Uranus, once again, has scientists utterly baffled.
X-rays are blasting out of Uranus, baffling scientists.
The unusual radiation emanating from the distant planet is a first for Uranus, but isn't that unusual for the celestial bodies of our solar system, according to research published Wednesday in the Journal of Geophysical Research: Space Physics. The study, while unusual in its own right, could help solve some of the mysteries surrounding one of the hardest-to-study planets orbiting the Sun.
Scientists have discovered X-ray emissions coming from almost every planet in the solar system, according to the paper. With this new discovery, the only remaining holdout is Uranus' fellow ice giant, Neptune.
Now, the international team of scientists behind the discovery, who hail from a range of academic institutions including the Harvard-Smithsonian Center for Astrophysics, University College London, and the European Space Astronomy Center, have to figure out where these bizarre X-rays are coming from.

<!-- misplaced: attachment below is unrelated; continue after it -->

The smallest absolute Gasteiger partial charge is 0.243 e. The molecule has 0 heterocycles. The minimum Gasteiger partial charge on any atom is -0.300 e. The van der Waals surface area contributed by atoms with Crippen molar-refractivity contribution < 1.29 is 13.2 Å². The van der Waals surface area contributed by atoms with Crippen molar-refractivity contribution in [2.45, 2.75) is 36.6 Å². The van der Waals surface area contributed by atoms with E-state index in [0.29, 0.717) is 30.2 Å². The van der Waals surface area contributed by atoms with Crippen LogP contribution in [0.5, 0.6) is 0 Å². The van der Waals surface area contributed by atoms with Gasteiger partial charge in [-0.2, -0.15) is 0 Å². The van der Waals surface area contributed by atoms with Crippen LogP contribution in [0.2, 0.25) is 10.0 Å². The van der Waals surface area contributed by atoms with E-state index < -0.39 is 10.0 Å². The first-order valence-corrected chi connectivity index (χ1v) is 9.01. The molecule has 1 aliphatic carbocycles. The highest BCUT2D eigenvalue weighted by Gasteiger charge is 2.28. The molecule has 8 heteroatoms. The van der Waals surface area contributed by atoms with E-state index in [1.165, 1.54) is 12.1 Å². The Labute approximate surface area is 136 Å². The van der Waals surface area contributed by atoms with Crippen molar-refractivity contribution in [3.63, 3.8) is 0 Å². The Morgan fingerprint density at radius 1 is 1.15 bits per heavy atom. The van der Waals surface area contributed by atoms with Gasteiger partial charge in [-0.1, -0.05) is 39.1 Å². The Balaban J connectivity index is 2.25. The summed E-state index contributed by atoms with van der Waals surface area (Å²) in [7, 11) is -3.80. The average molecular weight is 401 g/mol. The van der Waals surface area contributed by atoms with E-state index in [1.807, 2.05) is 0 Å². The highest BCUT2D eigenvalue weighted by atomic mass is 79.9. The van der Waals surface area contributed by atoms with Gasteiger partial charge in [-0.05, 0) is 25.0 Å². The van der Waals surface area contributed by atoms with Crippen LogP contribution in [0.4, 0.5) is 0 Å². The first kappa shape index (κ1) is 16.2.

The X-rays could be coming from several sources, according to a press release on the study. They could be caused by interactions between charged particles in Uranus' upper atmosphere and the Sun, or those particles and the planet's formidable rings.
Regardless, the planet's spin and magnetic field likely turn the X-ray emissions into a dazzling lights show on Uranus, where the high-energy particles create auroras far more complex and chaotic than any we can see here on Earth.
READ MORE: First X-rays from Uranus discovered [Harvard-Smithsonian Center for Astrophysics]
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